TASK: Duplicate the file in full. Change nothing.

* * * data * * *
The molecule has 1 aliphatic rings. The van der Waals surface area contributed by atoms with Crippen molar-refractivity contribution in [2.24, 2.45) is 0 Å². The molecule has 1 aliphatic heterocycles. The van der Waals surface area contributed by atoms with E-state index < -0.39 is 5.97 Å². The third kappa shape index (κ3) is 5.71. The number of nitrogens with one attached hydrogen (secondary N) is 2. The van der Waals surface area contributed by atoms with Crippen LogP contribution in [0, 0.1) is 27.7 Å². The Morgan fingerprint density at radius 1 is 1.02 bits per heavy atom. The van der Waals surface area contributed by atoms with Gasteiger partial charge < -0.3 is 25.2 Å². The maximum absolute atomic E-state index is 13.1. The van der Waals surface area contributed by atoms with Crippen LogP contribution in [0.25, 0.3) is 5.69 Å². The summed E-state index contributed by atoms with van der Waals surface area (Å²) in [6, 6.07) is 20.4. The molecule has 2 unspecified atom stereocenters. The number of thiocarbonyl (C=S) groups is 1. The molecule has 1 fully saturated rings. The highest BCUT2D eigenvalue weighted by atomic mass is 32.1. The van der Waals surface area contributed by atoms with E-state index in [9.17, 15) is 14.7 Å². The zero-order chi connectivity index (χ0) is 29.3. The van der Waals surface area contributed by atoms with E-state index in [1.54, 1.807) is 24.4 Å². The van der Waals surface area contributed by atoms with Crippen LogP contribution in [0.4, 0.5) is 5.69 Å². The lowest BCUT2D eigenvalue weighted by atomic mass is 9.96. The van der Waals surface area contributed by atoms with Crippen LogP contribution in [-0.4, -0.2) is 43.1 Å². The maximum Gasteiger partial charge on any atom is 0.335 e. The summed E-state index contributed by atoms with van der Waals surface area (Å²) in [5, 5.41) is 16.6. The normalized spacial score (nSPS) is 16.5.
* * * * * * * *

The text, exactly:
The molecule has 1 aliphatic rings. The van der Waals surface area contributed by atoms with Crippen molar-refractivity contribution in [2.24, 2.45) is 0 Å². The molecule has 1 aliphatic heterocycles. The van der Waals surface area contributed by atoms with E-state index < -0.39 is 5.97 Å². The third kappa shape index (κ3) is 5.71. The number of nitrogens with one attached hydrogen (secondary N) is 2. The van der Waals surface area contributed by atoms with Crippen LogP contribution in [0, 0.1) is 27.7 Å². The Morgan fingerprint density at radius 1 is 1.02 bits per heavy atom. The van der Waals surface area contributed by atoms with Gasteiger partial charge < -0.3 is 25.2 Å². The maximum absolute atomic E-state index is 13.1. The van der Waals surface area contributed by atoms with Crippen LogP contribution in [0.25, 0.3) is 5.69 Å². The summed E-state index contributed by atoms with van der Waals surface area (Å²) in [6, 6.07) is 20.4. The molecule has 2 unspecified atom stereocenters. The number of thiocarbonyl (C=S) groups is 1. The molecule has 1 fully saturated rings. The highest BCUT2D eigenvalue weighted by atomic mass is 32.1. The van der Waals surface area contributed by atoms with E-state index in [9.17, 15) is 14.7 Å². The zero-order chi connectivity index (χ0) is 29.3. The van der Waals surface area contributed by atoms with E-state index in [1.54, 1.807) is 24.4 Å². The van der Waals surface area contributed by atoms with Crippen LogP contribution in [0.4, 0.5) is 5.69 Å². The lowest BCUT2D eigenvalue weighted by atomic mass is 9.96. The van der Waals surface area contributed by atoms with Crippen LogP contribution in [-0.4, -0.2) is 43.1 Å². The maximum Gasteiger partial charge on any atom is 0.335 e. The summed E-state index contributed by atoms with van der Waals surface area (Å²) in [5, 5.41) is 16.6. The normalized spacial score (nSPS) is 16.5.